Criminal justice commission report offers number of reform proposals
The Spokane Regional Criminal Justice Commission has released 58 pages of recommendations for getting better bang for the bucks that go toward cops, courts, jail, probation and treatment.
The three-member commission, appointed a year ago by the Spokane mayor and county commissioners, issued the recommendations Thursday following a lengthy examination of the system.
“Through this process it has become clear to us that the regional criminal justice system in Spokane holds many strengths,” the commission said in its report. “Yet, it is also in need of systematic and collaborative reform.”
Nearly 70 percent of Spokane County’s general fund budget is spent on criminal justice, and that doesn’t count the money spent by Spokane and other cities.
“City Council and County Commissioners are encouraged to recognize that the recommendations put forward in this proposal are considered first-steps in a long-term strategic plan,” the report says.
The commission suggested a five-year implementation.
Many of the proposed changes involve getting offenders out of jail and into programs that will help them restore their lives.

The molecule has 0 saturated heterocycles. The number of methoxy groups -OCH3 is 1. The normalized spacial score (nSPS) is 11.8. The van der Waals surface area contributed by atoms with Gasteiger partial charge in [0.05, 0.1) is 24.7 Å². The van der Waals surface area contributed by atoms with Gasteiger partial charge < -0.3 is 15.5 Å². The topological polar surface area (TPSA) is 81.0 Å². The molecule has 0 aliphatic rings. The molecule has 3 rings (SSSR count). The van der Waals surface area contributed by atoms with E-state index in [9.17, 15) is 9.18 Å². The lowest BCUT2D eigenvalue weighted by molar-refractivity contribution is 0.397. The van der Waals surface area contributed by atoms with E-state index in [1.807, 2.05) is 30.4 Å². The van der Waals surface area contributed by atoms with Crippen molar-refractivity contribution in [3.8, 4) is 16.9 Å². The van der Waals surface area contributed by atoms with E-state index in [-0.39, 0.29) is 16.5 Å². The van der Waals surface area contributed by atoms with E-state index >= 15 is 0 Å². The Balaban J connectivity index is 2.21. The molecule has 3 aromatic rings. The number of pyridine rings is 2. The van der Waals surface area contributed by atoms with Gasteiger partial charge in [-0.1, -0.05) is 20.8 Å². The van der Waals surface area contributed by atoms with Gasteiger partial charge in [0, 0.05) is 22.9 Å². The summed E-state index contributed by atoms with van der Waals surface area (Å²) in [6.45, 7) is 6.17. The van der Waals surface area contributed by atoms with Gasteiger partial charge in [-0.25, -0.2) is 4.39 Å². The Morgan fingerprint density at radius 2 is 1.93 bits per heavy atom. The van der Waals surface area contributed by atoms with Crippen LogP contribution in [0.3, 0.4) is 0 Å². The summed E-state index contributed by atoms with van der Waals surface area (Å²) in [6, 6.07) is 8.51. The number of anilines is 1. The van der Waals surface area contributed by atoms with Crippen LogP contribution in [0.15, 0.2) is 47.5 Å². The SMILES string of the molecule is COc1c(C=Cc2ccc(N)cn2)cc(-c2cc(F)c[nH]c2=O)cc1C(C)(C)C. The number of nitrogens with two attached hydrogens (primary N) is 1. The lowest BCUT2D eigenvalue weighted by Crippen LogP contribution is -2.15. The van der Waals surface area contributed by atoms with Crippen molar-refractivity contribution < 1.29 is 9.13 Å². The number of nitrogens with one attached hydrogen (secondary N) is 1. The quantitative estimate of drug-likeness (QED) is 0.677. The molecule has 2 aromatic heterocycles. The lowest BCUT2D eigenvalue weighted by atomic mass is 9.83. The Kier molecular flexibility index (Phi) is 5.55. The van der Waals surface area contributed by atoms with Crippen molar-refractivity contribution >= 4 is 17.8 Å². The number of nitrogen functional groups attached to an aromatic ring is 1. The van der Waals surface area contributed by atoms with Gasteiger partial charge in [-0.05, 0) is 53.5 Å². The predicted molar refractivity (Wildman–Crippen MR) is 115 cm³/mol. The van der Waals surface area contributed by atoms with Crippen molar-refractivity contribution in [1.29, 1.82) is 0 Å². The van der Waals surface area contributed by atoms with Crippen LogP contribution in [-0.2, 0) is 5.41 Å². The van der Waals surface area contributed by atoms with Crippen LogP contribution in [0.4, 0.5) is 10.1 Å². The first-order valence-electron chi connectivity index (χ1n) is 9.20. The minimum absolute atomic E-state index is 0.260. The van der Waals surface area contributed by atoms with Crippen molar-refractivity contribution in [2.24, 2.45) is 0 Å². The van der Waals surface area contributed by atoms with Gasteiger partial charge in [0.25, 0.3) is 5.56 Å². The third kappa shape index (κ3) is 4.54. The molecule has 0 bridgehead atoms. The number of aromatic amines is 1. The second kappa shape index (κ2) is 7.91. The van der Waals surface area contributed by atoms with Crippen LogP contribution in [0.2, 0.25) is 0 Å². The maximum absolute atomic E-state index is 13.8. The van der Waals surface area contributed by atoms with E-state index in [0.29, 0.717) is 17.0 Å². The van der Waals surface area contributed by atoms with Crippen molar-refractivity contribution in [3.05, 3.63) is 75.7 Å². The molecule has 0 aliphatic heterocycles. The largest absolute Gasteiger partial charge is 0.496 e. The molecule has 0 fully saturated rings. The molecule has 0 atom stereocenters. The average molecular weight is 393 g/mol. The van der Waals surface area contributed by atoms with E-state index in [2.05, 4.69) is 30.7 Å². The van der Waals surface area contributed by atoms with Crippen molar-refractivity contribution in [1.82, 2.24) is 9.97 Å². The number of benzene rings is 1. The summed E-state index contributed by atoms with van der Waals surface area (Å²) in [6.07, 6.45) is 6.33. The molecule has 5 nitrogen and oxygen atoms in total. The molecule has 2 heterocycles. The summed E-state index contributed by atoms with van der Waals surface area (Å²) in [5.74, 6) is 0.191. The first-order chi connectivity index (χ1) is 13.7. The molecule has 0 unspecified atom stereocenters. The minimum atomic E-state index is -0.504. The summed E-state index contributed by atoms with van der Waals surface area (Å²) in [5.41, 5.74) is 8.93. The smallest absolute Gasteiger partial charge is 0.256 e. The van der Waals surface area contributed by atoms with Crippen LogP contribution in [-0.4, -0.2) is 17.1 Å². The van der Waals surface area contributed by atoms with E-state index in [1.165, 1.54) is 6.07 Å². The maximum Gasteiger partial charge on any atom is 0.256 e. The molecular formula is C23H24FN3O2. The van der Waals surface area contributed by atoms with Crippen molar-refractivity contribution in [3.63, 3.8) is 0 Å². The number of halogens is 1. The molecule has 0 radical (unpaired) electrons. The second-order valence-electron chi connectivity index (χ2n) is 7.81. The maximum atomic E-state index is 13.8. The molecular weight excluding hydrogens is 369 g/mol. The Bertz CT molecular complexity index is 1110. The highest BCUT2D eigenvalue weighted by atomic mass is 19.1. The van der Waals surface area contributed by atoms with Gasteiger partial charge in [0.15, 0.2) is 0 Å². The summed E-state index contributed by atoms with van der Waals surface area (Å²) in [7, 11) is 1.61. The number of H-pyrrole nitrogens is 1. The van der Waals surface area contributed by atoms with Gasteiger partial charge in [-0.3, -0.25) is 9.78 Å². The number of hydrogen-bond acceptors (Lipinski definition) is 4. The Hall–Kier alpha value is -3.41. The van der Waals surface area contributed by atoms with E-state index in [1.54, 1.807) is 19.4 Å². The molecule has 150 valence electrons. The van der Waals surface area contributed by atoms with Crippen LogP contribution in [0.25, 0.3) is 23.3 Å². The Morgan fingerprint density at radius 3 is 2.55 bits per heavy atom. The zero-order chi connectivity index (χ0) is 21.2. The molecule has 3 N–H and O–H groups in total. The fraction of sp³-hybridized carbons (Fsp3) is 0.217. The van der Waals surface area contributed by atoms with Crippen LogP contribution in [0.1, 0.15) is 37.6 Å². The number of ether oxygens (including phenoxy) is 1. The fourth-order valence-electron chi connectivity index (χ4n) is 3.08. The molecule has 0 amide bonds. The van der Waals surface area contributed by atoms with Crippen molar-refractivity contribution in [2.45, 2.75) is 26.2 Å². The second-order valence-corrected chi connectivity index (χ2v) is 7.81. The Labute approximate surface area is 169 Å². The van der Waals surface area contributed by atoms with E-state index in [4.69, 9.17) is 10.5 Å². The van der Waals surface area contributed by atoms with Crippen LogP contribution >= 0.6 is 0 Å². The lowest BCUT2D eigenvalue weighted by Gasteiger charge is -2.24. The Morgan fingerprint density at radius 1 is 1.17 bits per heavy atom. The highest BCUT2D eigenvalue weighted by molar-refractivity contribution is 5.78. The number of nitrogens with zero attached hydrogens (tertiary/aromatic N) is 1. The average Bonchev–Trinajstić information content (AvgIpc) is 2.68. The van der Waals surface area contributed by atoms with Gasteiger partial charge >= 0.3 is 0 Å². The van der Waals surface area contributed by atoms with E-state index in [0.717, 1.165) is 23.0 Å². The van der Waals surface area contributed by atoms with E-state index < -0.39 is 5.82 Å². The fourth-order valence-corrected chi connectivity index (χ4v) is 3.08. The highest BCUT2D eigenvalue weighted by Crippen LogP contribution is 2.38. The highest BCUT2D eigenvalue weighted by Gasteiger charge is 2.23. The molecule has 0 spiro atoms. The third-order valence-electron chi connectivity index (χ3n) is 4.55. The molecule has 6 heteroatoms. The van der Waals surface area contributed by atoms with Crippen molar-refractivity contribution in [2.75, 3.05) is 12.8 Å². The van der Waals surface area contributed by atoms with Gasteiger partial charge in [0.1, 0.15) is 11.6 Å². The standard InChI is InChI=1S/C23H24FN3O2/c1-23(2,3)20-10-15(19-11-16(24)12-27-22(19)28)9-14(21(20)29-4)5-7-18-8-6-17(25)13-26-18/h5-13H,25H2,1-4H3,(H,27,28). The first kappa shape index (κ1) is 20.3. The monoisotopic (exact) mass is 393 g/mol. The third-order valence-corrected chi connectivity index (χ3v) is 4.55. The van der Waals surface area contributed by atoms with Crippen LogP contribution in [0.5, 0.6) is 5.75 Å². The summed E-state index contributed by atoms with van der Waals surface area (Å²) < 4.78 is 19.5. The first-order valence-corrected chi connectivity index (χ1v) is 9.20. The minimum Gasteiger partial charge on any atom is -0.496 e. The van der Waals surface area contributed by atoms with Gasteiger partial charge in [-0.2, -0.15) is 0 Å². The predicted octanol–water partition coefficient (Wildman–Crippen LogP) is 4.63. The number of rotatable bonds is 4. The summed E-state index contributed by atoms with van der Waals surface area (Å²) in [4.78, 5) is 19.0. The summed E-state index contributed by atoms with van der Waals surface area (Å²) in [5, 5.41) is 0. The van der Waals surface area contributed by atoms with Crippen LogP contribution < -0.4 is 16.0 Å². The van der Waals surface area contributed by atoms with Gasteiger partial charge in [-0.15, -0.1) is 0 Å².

The commissioners also recommend ending duplicated services, implementing new efficiencies and greater multiagency cooperation.
They say the changes should be tried before elected officials seek funding for a new jail. But a new community corrections center to house offender programs should be pursued, the report says.
Commission members James Murphy, Jim McDevitt and Phillip J. Wetzel wrote that “we approached our task humbly and with the utmost respect for the hundreds of professionals that work in our regional criminal justice system.”
Their findings were applauded by some proponents of change.
Mary Lou Johnson, attorney for the Smart Justice Spokane coalition, said in an email that she believes the commission has come up with a “structure that is designed for successful reform.”